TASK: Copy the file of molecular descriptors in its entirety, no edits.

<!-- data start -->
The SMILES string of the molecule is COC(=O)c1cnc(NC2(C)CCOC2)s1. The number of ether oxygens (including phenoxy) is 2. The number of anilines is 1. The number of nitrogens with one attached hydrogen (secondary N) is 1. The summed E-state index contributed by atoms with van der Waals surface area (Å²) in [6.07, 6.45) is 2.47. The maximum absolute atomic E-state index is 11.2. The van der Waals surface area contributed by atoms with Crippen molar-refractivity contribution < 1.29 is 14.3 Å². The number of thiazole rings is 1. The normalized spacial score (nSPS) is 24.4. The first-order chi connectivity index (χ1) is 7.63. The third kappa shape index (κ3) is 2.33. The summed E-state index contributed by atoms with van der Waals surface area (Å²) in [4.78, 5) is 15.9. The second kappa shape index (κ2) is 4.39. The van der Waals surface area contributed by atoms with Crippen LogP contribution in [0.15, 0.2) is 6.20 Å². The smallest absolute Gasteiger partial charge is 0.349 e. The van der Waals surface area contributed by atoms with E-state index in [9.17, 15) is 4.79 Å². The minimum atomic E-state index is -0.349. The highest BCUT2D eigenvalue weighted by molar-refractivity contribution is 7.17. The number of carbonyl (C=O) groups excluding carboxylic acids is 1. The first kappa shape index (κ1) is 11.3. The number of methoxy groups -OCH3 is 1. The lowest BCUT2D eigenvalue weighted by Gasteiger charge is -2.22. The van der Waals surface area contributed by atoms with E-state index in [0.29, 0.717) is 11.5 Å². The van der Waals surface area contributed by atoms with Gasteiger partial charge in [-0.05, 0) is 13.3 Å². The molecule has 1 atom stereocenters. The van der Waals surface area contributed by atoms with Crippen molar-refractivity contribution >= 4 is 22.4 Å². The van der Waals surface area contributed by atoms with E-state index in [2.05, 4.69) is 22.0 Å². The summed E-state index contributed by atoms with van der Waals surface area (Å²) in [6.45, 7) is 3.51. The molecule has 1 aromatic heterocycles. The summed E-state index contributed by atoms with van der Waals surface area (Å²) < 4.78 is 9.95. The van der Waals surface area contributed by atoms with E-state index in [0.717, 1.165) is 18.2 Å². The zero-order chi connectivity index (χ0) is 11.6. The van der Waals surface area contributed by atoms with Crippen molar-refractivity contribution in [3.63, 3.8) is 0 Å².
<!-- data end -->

The SMILES string of the molecule is COC(=O)c1cnc(NC2(C)CCOC2)s1. The number of ether oxygens (including phenoxy) is 2. The number of anilines is 1. The number of nitrogens with one attached hydrogen (secondary N) is 1. The summed E-state index contributed by atoms with van der Waals surface area (Å²) in [6.07, 6.45) is 2.47. The maximum absolute atomic E-state index is 11.2. The van der Waals surface area contributed by atoms with Crippen molar-refractivity contribution < 1.29 is 14.3 Å². The number of thiazole rings is 1. The normalized spacial score (nSPS) is 24.4. The first-order chi connectivity index (χ1) is 7.63. The third kappa shape index (κ3) is 2.33. The summed E-state index contributed by atoms with van der Waals surface area (Å²) in [4.78, 5) is 15.9. The second kappa shape index (κ2) is 4.39. The van der Waals surface area contributed by atoms with Crippen LogP contribution in [0.15, 0.2) is 6.20 Å². The smallest absolute Gasteiger partial charge is 0.349 e. The van der Waals surface area contributed by atoms with E-state index in [9.17, 15) is 4.79 Å². The minimum atomic E-state index is -0.349. The highest BCUT2D eigenvalue weighted by molar-refractivity contribution is 7.17. The number of carbonyl (C=O) groups excluding carboxylic acids is 1. The first kappa shape index (κ1) is 11.3. The number of methoxy groups -OCH3 is 1. The lowest BCUT2D eigenvalue weighted by Gasteiger charge is -2.22. The van der Waals surface area contributed by atoms with E-state index in [0.29, 0.717) is 11.5 Å². The van der Waals surface area contributed by atoms with Gasteiger partial charge in [-0.05, 0) is 13.3 Å². The molecule has 1 atom stereocenters. The van der Waals surface area contributed by atoms with Crippen molar-refractivity contribution >= 4 is 22.4 Å². The van der Waals surface area contributed by atoms with E-state index in [2.05, 4.69) is 22.0 Å². The summed E-state index contributed by atoms with van der Waals surface area (Å²) in [6.45, 7) is 3.51. The molecule has 1 aromatic heterocycles. The summed E-state index contributed by atoms with van der Waals surface area (Å²) < 4.78 is 9.95. The van der Waals surface area contributed by atoms with E-state index in [0.717, 1.165) is 18.2 Å². The zero-order chi connectivity index (χ0) is 11.6. The van der Waals surface area contributed by atoms with Crippen molar-refractivity contribution in [3.63, 3.8) is 0 Å².